June 28 (UPI) — Five people died Thursday after a gunman opened fire in what police described as a targeted attack on an Annapolis, Md., newspaper.
The shooting happened in the building where the Capital Gazette operates, The Baltimore Sun, which owns the newspaper, reported.
In an evening news conference, Anne Arundel County Acting Police Chief Bill Krampf said the shooting “was a targeted attack on the Capitol Gazette.” He said it wasn’t clear if the gunman, a man in his late 30s, knew specific employees at the newspaper.
“This was quite obvious and quite apparent that this individual had some type of a vendetta against the Capital newspaper, and they were specifically targeted,” Anne Arundel Police Lt. Ryan Frashure added.
The shooting also left several people severely injured.
“We’ve had a terrible shooting incident here this afternoon,” Anne Arundel County Executive Steve Schuh told reporters earlier in the day. “There are several people who have died from this incident and several others injured.”
Schuh said emergency officials transported the injured to Anne Arundel Medical Center and University of Maryland Medical Center’s Shock Trauma.
He said four people died on the scene and a fifth died at Shock Trauma. He confirmed police arrested and were questioning a suspect.
Maryland Gov. Larry Hogan said he was “devastated” to learn of the shooting.
“I am in contact with County Executive Steve Schuh and [Maryland State Police] is on the scene assisting [the Anne Arundel County Police],” he tweeted. “Please, heed all warnings and stay away from the area. Praying for those at the scene and for our community.”
Phil Davis, a courts and crime reporter at the Gazette, said he was in the newsroom when the gunman opened fire. He shared his observations on Twitter.
“Gunman shot through the glass door to the office and opened fire on multiple employees. Can’t say much more and don’t want to declare anyone dead, but it’s bad,” he tweeted.
“There is nothing more terrifying than hearing multiple people get shot while you’re under your desk and then hear the gunman reload,” he added.
Sources told CNN that police stopped the gunman has not cooperated with police.
Schuh said officers responded to the scene within 60 seconds of the first report of the shooting and they found the gunman hiding inside the building.
Officers “went immediately into that building without a moment’s hesitation and demonstrated incredible courage,” he said. “It could’ve been a lot worse.”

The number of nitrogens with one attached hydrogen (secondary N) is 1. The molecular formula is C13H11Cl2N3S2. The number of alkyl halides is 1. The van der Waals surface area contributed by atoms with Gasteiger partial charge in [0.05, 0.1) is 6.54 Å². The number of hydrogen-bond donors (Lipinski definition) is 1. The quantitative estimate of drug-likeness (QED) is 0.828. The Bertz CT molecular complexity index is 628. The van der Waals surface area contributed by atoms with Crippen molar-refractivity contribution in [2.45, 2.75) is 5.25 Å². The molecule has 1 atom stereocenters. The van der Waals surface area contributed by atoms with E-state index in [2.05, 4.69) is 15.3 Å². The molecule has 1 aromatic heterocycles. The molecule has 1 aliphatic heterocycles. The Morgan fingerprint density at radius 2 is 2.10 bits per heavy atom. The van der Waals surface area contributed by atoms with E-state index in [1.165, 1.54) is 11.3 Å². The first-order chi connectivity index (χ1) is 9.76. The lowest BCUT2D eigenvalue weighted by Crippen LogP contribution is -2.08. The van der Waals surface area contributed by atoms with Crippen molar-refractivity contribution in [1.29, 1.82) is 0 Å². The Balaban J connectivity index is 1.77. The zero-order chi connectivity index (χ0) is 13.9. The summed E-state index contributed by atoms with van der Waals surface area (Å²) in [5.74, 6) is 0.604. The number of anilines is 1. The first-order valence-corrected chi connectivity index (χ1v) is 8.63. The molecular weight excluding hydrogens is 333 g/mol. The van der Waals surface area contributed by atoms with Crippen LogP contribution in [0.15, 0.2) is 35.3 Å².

“If they were not there as quickly as they were it could have been a lot worse,” Annapolis Mayor Gavin Buckley said.
Krampf said officials recovered what they believed to be an explosive device but it was “taken care of.” He said the building was secure.
“That is not an IED, it was actually canisters of smoke grenades that he used inside of the building when he entered the establishment,” Krampf said.
President Donald Trump and first Lady Melania Trump were briefed on the shooting.
“My thoughts and prayers are with the victims and their families. Thank you to all of the first responders who are currently on the scene,” the president said.
Law enforcement officials in Los Angeles and New York City said they were monitoring reports from the shooting in Annapolis. The New York Police Department said it sent officers to some local media outlets for security purposes out of caution. The Baltimore Sun said Baltimore police deployed to its newsroom within minutes of the Gazette shooting.
The Society of Professional Journalists “is deeply saddened by the reports from Annapolis, Maryland, that a shooter entered the Annapolis Capital Gazette building and shot several people,” SPJ National President Rebecca Baker said. “Our hearts go out to the victims and their family, friends and colleagues. We are ready to help in any way we can.”
Jimmy DeButts, an editor at the Capital Gazette, posted a series of tweets hours after the shooting saying he was “devastated and heartbroken.”
“I’m in no position to speak, just know [Capital Gazette] reporters [and] editors give all they have every day. There are no 40 hour weeks, no big paydays — just a passion for telling stories from our community,” he said.
“We keep doing more with less. We find ways to cover high school sports, breaking news, tax hikes, school budgets [and] local entertainment.
“We are there in times of tragedy. We do our best to share the stories of people, those who make our community better. Please understand, we do all this to serve our community.
“We try to expose corruption. We fight to get access to public records [and] bring to light the inner workings of government despite major hurdles put in our way. The reporters [and] editors put their all into finding the truth. That is our mission. Will always be,” DeButts concluded.
This is a developing story.